If anyone needed a reminder, it came 10 days ago, via images broadcast from the clashes in Silwan in East Jerusalem: The funeral of the Palestinian shot dead by an Israeli security guard; the police commanders' explanation that the guard was caught in a nighttime ambush and felt his life was in danger; the masked stone-throwers; the burned Israeli cars with shattered windows; a line of policemen advancing, tossing gas grenades on its way to dispersing the riot.
Triggers have always existed and always will, but the Silwan killing took place on flammable ground, waiting to be ignited. Anger at the expansion of Israeli settlement sites in Arab neighborhoods in East Jerusalem, the renewal of direct negotiations, the dispute surrounding the end of the West Bank settlement construction freeze - all combined to create conditions that could lead to a renewed outbreak of violence.
It didn't happen at the end of last week. The tension died down within two days, in spite of a historic combination of circumstances: The clashes took place in East Jerusalem, in almost the same place where the second intifada broke out 10 years ago this week.
For now, it does not seem to be returning. The second intifada quietly died out sometime in the second half of the last decade. But the potential for a renewed outbreak, a third intifada, does exist, because the basic Israeli-Palestinian conflict has not been resolved. The September 28 anniversary of the start of the second uprising provides a good opportunity to reassess the results of the longest and most murderous phase in relations between Israelis and Palestinians since the 1948 War of Independence.
1Let's begin at the end: Who actually won? The answer is brief: Israel. Although Palestinian violence erupted from below, the leadership of the Palestinian Authority - after the failure of the Camp David talks two months earlier - wanted to harness it to an attempt to use force to bring about an Israeli withdrawal to the 1967 lines. This attempt failed. Under pressure of the intifada, Ariel Sharon, when he became prime minister, was forced to shorten the defense lines and decided to evacuate the Gaza Strip settlements. But on the main front, the West Bank, the change was marginal. The appalling wave of terror directed against Israeli cities was checked.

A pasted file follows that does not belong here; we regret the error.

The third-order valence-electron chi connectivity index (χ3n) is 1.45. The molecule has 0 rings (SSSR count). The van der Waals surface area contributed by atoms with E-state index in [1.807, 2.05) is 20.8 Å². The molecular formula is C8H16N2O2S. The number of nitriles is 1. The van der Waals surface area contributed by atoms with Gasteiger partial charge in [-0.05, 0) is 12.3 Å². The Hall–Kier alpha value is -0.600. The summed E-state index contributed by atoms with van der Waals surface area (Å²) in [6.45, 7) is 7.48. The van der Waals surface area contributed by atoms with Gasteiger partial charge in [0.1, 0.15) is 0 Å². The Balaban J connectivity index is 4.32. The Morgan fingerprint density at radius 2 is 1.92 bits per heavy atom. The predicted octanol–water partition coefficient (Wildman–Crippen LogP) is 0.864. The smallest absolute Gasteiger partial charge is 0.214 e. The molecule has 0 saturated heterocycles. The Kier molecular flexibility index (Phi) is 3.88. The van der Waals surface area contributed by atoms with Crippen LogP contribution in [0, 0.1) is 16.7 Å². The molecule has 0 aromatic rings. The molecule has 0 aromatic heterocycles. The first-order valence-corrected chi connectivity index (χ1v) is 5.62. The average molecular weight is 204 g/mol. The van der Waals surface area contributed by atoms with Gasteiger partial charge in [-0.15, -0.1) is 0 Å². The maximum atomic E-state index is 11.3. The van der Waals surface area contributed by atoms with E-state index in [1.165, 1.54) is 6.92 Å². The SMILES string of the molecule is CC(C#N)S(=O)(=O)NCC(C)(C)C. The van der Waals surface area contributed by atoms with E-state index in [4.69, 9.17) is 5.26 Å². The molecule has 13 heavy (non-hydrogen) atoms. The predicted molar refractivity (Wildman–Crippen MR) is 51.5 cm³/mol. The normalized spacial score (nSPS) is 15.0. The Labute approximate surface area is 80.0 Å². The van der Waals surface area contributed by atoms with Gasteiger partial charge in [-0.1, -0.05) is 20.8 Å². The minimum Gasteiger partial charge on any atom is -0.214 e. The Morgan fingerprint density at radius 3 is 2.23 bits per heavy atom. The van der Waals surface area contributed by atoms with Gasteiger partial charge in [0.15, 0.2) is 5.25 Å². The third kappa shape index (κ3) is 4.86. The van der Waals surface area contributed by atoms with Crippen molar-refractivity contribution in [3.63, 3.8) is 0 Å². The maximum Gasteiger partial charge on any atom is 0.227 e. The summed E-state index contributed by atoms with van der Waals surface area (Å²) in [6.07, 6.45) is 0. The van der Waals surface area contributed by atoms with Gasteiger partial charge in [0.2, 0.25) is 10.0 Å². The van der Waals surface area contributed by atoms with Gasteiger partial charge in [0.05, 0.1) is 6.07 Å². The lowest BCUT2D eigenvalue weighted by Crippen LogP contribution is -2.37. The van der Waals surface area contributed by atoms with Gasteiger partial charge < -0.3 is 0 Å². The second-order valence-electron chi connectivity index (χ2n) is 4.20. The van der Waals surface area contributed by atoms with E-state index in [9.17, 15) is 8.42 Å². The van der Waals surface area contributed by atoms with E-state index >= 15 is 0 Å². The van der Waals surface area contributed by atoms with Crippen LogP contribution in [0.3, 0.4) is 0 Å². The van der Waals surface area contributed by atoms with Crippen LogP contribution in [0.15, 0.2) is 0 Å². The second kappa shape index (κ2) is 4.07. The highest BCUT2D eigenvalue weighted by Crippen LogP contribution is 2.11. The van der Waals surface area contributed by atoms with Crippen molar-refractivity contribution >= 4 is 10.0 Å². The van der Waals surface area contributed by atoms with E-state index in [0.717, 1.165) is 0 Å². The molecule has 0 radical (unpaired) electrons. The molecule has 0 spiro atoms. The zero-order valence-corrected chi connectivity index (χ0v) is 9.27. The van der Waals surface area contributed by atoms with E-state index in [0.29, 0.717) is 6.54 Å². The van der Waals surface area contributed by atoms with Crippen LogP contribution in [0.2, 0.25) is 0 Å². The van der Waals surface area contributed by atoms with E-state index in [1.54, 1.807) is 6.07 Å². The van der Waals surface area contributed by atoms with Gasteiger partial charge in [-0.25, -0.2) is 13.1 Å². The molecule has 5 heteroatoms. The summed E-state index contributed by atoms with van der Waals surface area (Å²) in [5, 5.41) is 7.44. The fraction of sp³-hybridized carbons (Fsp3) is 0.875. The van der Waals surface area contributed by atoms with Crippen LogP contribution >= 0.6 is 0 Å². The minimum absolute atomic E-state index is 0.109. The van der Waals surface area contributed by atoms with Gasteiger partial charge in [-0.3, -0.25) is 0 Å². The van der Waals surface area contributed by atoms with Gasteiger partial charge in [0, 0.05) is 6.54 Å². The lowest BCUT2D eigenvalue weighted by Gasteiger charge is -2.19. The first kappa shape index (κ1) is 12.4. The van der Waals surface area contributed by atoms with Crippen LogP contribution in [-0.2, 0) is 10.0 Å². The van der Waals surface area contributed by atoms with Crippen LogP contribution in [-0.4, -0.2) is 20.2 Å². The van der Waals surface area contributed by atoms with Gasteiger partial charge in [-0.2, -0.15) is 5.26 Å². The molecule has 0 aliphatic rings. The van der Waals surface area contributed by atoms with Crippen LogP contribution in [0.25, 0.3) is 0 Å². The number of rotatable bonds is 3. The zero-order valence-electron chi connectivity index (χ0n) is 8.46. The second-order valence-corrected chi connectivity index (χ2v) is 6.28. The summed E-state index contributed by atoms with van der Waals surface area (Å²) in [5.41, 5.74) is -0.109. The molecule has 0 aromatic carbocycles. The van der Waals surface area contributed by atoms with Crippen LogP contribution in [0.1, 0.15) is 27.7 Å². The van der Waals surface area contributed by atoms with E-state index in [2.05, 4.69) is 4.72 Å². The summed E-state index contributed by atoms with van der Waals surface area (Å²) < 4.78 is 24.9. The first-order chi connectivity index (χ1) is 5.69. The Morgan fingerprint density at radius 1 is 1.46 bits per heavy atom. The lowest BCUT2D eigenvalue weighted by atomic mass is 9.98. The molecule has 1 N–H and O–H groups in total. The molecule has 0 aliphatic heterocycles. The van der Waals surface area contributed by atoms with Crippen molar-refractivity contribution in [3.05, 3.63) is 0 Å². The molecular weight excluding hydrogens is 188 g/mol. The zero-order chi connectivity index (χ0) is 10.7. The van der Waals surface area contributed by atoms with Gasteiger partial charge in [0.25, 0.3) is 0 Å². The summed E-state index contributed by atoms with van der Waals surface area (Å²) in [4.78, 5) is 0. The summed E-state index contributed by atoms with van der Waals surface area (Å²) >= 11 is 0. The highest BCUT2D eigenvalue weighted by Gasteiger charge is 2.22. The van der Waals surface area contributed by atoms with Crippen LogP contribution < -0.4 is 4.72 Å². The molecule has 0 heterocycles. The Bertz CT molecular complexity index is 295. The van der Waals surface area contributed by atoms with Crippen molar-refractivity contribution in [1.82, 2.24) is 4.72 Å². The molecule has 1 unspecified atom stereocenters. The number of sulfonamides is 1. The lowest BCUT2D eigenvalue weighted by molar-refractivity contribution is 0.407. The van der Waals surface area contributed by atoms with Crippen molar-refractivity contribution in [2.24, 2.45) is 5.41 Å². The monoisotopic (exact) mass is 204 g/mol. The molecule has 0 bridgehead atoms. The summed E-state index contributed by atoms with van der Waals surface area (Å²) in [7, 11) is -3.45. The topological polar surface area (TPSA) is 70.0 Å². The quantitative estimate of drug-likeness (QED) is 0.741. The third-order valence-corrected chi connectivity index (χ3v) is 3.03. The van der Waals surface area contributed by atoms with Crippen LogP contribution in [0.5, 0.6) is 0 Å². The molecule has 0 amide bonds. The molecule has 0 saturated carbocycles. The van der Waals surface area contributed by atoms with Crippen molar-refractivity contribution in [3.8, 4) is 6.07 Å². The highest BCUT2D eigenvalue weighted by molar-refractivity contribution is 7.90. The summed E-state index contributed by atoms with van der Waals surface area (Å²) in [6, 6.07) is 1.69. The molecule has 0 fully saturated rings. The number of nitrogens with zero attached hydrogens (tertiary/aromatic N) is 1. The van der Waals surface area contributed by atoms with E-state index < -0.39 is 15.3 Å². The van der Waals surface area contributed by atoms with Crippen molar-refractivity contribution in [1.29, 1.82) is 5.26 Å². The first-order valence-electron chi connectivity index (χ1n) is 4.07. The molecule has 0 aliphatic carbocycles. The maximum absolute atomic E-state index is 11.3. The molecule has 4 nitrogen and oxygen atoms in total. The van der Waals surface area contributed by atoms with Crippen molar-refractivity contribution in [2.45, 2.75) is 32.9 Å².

After years of clashes, the Palestinians recently returned to the negotiating table, without gaining more than what was discussed in July 2000 in terms of preconditions or actual talks. (But it should be noted that the Israeli negotiating position was softened at least twice since then - in the Taba talks in December 2000 and the contacts conducted by then-prime minister Ehud Olmert with the Palestinians in 2007-08 ).
Dr. Sufian Abu Zaida, one of the Fatah leaders in Gaza who was forced to flee to the West Bank after the Hamas takeover of the Strip three years ago, has no doubt: The Palestinians lost. "Show me one achievement of that intifada," he says in the offices of the new Palestinian research institute he opened in Ramallah. "We were afflicted by all the possible disasters - the separation fence, the checkpoints, the expansion of the settlements, the split in the Palestinian people. I'm trying to think of a benefit we received from this campaign and am unable to do so."
Abu Zaida's new office, in the old quarter of Ramallah, is located above a health food restaurant. Opposite, a sign advertises a beer festival to be held in the village of Taybeh, east of Ramallah, in early October. All this is a long way from the more traditional environment of the Jabalya refugee camp in the Strip, which he was forced to leave. That is also a byproduct of the intifada: the de facto division of the territories into two states, "Fatahland" in the West Bank, "Hamastan" in Gaza.
2 Was Israel's victory decisive? Far from it. There is a somewhat simplistic tendency to describe the entire conflict in terms of how much force the Israelis were willing to use: The moment Ariel Sharon was elected prime minister, replacing Ehud Barak, he "let the Israel Defense Forces win." Soldiers flooded the refugee camps and the casbahs and suicide terrorism came to an end.
The reality is more complex. The victory was only partial. What Israel gained in the West Bank, with an end to the attacks and the rise of a new Palestinian government, whose opposition to terror seems more credible than that of its predecessors, it lost in the Gaza Strip, where the withdrawal was followed by the rise of an Islamic republic, almost an Iranian bridgehead, a few meters from home.
Nor can we ignore the tremendous price we paid: More than 1,100 Israeli and more than 3,200 Palestinian dead by 2005, with most of the casualties on both sides civilians. And we haven't yet mentioned the tremendous economic and psychological (and, yes, ethical ) price for both societies.
It is very difficult to achieve total victory in a fight against terror. Experts tend to describe the British victory over terror in Malaya (today's Malaysia ) in the late 1950s as the greatest achievement of its kind. What the IDF and the Shin Bet security services did in the battle against the suicide terrorists from the West Bank is equal to that, at least. But the tremendous effort had another price. The absence of international legitimacy for Israeli conduct forced the disengagement from Gaza on Sharon - and that, just as the right had warned, expanded the threat of being hit by Hamas rockets from Sderot and Ashkelon to Ashdod and apparently to Tel Aviv as well.